A linear feedback shift register (LFSR) is the heart of any digital system that relies on pseudorandom bit sequences (PRBS), with applications ranging from cryptography and bit-error-rate measurements, to wireless communication systems employing spread spectrum or CDMA techniques.
In this article we discuss the two implementations of LFSR generators, how to determine feedback taps for generating a maximal length sequence, and the properties of maximal length sequences (m-sequences). We also provide tables of m-sequence feedback taps.
Linear feedback shift registers can be implemented in two ways. The Fibonacci implementation consists of a simple shift register in which a modulo-2 sum of the binary-weighted taps is fed back to the input. (The modulo-2 sum of two 1-bit binary numbers yields 0 if the two numbers are identical, and 1 if the differ: 0+0=0, 0+1=1, 1+1=0.)
Figure 1. Fibonacci implementation of LFSR.
The Galois implementation consists of a shift register, the content of which is modified at every step by a binary-weighted value of the output stage, again using modulo-2 math.
Figure 2. Galois implementation of LFSR.
Given identical feedback weights, the two LFSR implementations will produce the same sequence. However, the initial states of the two implementations must necessarily be different for the two sequences to have identical phase (that is, zero bit offset relative to each other). The initial state of the Fibonacci form is called the initial fill or initial vector, and this initial fill comprises the first m bits output from the generator. The initial state of the Galois generator must be adjusted appropriately to attain the equivalent output of its first m bits. (In mathematical literature, the initial state of either form is called the seed.)
When implemented in hardware, modulo-2 addition is performed using exclusive-OR (XOR) gates. The Galois form is generally faster than the Fibonacci in hardware due to the reduced number of logic gates in the feedback loop, thus making it the favored form.
It should be noted that, in some industries, the Fibonacci form LFSR is referred to as a simple shift register generator (SSRG), and the Galois form is referred to as a multiple-return shift register generator (MRSRG) or modular shift register generator (MSRG).
A given set of feedback connections can be expressed in a convenient and easy-to-use shorthand form, with the connection numbers being listed within a pair of square brackets. In doing so, connection g0 (defined in Figures 1 and 2) is implied, and not listed, since it is always connected. Although gm is also always connected, it is listed in order to convey the shift register size (i.e. the number of registers).
Specifically, a set of feedback connections, or taps, is denoted as
[f1, f2, f3, ..., fJ]
where subscript J is the total number of feedback taps (not including g0), f1 = m is the highest-order feedback tap (and the size of the LFSR), and fj represent the remaining feedback taps. The value of each fj is equal to the subscript of the corresponding connection g. Note that the tap numbers fj are customarily arranged in descending order from left to right.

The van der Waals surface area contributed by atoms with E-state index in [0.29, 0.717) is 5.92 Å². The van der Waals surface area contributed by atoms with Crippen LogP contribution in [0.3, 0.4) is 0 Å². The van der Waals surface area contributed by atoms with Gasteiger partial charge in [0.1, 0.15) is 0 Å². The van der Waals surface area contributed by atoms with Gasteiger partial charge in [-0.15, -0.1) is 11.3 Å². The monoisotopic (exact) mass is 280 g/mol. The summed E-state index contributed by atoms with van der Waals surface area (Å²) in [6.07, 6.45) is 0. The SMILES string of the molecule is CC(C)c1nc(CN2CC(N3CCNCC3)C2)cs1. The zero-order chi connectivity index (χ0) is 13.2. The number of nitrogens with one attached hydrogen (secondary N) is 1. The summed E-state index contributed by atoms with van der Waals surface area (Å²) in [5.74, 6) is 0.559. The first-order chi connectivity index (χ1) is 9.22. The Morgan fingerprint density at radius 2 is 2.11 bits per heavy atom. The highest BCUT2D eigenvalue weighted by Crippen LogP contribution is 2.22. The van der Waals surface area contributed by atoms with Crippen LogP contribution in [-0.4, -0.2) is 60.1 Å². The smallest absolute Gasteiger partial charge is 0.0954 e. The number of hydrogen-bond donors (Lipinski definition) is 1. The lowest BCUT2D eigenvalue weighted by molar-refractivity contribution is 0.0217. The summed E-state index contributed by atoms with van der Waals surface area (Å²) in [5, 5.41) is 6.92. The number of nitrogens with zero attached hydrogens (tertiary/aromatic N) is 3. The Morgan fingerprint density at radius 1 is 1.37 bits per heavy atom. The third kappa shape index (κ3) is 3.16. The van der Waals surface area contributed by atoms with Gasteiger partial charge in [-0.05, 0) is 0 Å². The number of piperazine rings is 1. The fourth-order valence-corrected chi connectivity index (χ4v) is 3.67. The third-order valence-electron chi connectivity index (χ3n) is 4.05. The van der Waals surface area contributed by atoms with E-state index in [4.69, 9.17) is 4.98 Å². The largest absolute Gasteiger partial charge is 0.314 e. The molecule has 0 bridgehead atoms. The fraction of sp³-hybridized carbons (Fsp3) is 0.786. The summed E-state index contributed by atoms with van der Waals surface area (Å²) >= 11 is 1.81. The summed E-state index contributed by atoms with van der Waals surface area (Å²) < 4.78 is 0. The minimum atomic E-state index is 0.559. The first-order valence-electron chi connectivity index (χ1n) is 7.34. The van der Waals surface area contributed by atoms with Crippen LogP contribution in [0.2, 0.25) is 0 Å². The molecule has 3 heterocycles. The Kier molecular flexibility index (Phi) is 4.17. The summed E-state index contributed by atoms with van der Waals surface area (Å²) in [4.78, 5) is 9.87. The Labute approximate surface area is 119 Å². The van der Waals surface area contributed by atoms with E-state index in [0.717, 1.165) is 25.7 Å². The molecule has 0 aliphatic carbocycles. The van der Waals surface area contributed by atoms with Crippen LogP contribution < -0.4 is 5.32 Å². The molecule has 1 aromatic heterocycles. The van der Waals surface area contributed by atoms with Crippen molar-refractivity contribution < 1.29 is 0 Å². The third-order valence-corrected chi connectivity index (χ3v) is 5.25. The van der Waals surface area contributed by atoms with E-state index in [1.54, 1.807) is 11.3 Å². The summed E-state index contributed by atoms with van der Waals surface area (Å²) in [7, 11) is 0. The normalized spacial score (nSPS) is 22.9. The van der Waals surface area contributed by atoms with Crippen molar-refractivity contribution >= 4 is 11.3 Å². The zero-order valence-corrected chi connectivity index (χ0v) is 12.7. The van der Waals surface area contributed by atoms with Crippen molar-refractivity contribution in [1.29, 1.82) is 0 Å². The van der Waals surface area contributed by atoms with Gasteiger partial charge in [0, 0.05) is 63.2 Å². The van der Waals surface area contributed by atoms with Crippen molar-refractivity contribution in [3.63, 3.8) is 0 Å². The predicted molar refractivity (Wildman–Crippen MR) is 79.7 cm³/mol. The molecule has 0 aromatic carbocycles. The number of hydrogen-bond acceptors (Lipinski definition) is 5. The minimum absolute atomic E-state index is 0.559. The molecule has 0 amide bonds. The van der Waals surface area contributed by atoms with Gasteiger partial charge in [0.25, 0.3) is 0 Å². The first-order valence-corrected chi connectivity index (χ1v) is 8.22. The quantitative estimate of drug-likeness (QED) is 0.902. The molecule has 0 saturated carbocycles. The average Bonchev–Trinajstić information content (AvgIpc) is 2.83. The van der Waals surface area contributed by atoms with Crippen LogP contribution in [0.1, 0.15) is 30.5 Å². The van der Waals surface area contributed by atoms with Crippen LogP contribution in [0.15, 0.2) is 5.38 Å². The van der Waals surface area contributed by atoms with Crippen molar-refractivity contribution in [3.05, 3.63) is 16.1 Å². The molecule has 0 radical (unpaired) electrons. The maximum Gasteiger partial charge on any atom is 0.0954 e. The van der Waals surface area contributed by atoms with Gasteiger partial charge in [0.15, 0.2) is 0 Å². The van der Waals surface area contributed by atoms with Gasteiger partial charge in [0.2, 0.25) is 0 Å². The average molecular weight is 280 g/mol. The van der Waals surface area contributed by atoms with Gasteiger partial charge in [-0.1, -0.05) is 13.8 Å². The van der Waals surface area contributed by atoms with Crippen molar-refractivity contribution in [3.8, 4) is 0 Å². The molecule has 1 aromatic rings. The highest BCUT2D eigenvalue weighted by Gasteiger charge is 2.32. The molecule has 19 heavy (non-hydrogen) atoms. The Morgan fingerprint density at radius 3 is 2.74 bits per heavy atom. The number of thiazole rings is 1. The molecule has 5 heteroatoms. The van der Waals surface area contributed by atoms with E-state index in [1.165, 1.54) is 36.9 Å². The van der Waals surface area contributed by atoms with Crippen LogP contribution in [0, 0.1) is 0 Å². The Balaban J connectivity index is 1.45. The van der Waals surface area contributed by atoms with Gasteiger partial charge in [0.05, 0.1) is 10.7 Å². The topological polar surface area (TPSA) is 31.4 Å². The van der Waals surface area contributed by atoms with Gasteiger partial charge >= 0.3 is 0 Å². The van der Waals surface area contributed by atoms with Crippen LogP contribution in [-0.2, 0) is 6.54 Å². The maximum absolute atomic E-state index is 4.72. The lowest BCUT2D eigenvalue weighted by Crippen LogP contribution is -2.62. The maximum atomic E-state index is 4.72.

A set of feedback taps specified in this format is called a feedback tap set, feedback set, or feedback pattern. As an example, the [8, 4, 3, 2] feedback set would signify an eight-stage shift register with feedback connections at taps g8, g4, g3, g2, and, as always, at g0.
A related convention is that an LFSR with m shift register stages is said to be an Rm LFSR. For example, an R8 generator is one with eight stages. An alternative to this convention is PNm, or PN8 in this example. (PN is an acronym for pseudonoise, which is a term used in some industries for maximal length pseudorandom sequences, which are discussed below.)
A Competing Convention
The reader might be aware that, in other literature or in some circles, it is noted that the tap order must to be reversed when switching between the Fibonacci and Galois forms of LFSR. The reason this isn't the case here in this article is because the tap numbers in the Galois implementation in Figure 2 are reversed from those in Fibonacci implementation in Figure 1. This conveniently takes the reversal into account, and so any given feedback set will produce the same sequence in either implementation.
However, if the tap numbers aren't reversed, the feedback sets for the Fibonacci and Galois forms must be made distinguishable from each other. For sake of completeness, we will now describe the feedback set convention for that literature or mindset. (None of the following applies this article.)
A set of feedback taps for a Galois generator is denoted as
[f1, f2, f3, ..., fJ] g
where subscript J is the total number of feedback taps (not including input g0), f1 = m is the highest-order feedback tap (and the size of the LFSR), and fj are the remaining feedback taps. The value of each fj is equal to the subscript of the corresponding connection g. The g subscript on the right bracket signifies the Galois LFSR form.
The set of feedback taps for the equivalent Fibonacci generator is denoted as
[f1, m-f2, m-f3, ..., m-fJ] f
where the f subscript on the right bracket signifies the Fibonacci LFSR form. Note that subtracting the feedback tap numbers from m is equivalent to reversing the order of the feedback taps.
As an example, consider an LFSR of size m = 8 with feedback connections at g8, g6, g5, g4, and implied g0. The feedback taps are specified as [8, 6, 5, 4]g for the Galois form, and [8, 8-6, 8-5, 8-4]f = [8, 2, 3, 4]f = [8, 4, 3, 2]f for the Fibonacci form.
LFSR generators produce what are called linear recursive sequences (LRS) because all operations are linear. Generally speaking, the length of the sequence before repetition occurs depends upon two factors, the feedback taps and the initial state. An LFSR of any given size m (number of registers) is capable of producing every possible state during the period N=2m-1 shifts, but will do so only if proper feedback taps have been chosen. For example, such an an eight stage LFSR will contain every possible combination of ones and zeros after 255 shifts. Such a sequence is called a maximal length sequence, maximal sequence, or less commonly, maximum length sequence. It is often abbreviated as m-sequence. In certain industries m-sequences are referred to as a pseudonoise (PN) or pseudorandom sequences, due to their optimal noise-like characteristics. (Informally, even non-maximal sequences are often called pseudonoise or pseudorandom sequences.)
Technically speaking, maximal length generators can actually produce two sequences. The first--the trivial one--has a length of one, and occurs when the initial state of the generator is set to all zeros. (The generator simply remains in the zero state indefinitely.) The other one--the useful one--has a length of 2m-1. Together, these two sequences account for all 2m states of an m-bit state register.